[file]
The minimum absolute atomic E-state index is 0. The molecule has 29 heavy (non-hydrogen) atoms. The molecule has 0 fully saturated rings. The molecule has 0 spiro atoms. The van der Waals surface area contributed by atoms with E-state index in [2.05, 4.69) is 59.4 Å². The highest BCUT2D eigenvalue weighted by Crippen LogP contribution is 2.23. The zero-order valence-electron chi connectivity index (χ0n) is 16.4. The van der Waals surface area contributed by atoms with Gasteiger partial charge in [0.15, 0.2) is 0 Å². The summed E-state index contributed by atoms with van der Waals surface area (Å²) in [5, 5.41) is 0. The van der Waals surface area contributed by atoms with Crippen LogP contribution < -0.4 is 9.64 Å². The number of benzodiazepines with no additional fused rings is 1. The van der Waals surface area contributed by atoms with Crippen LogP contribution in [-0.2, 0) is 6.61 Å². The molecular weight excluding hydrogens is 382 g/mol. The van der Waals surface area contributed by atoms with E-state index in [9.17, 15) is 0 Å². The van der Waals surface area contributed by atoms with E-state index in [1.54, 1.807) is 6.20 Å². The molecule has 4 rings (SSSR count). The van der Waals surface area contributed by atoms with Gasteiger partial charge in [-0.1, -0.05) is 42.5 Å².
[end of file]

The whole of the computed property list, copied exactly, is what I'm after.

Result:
The minimum absolute atomic E-state index is 0. The molecule has 29 heavy (non-hydrogen) atoms. The molecule has 0 fully saturated rings. The molecule has 0 spiro atoms. The van der Waals surface area contributed by atoms with E-state index in [2.05, 4.69) is 59.4 Å². The highest BCUT2D eigenvalue weighted by Crippen LogP contribution is 2.23. The zero-order valence-electron chi connectivity index (χ0n) is 16.4. The van der Waals surface area contributed by atoms with Gasteiger partial charge in [0.15, 0.2) is 0 Å². The summed E-state index contributed by atoms with van der Waals surface area (Å²) in [5, 5.41) is 0. The van der Waals surface area contributed by atoms with Crippen LogP contribution < -0.4 is 9.64 Å². The number of benzodiazepines with no additional fused rings is 1. The van der Waals surface area contributed by atoms with Crippen LogP contribution in [-0.2, 0) is 6.61 Å². The molecular weight excluding hydrogens is 382 g/mol. The van der Waals surface area contributed by atoms with E-state index in [9.17, 15) is 0 Å². The van der Waals surface area contributed by atoms with E-state index in [1.54, 1.807) is 6.20 Å². The molecule has 4 rings (SSSR count). The van der Waals surface area contributed by atoms with Gasteiger partial charge in [-0.1, -0.05) is 42.5 Å².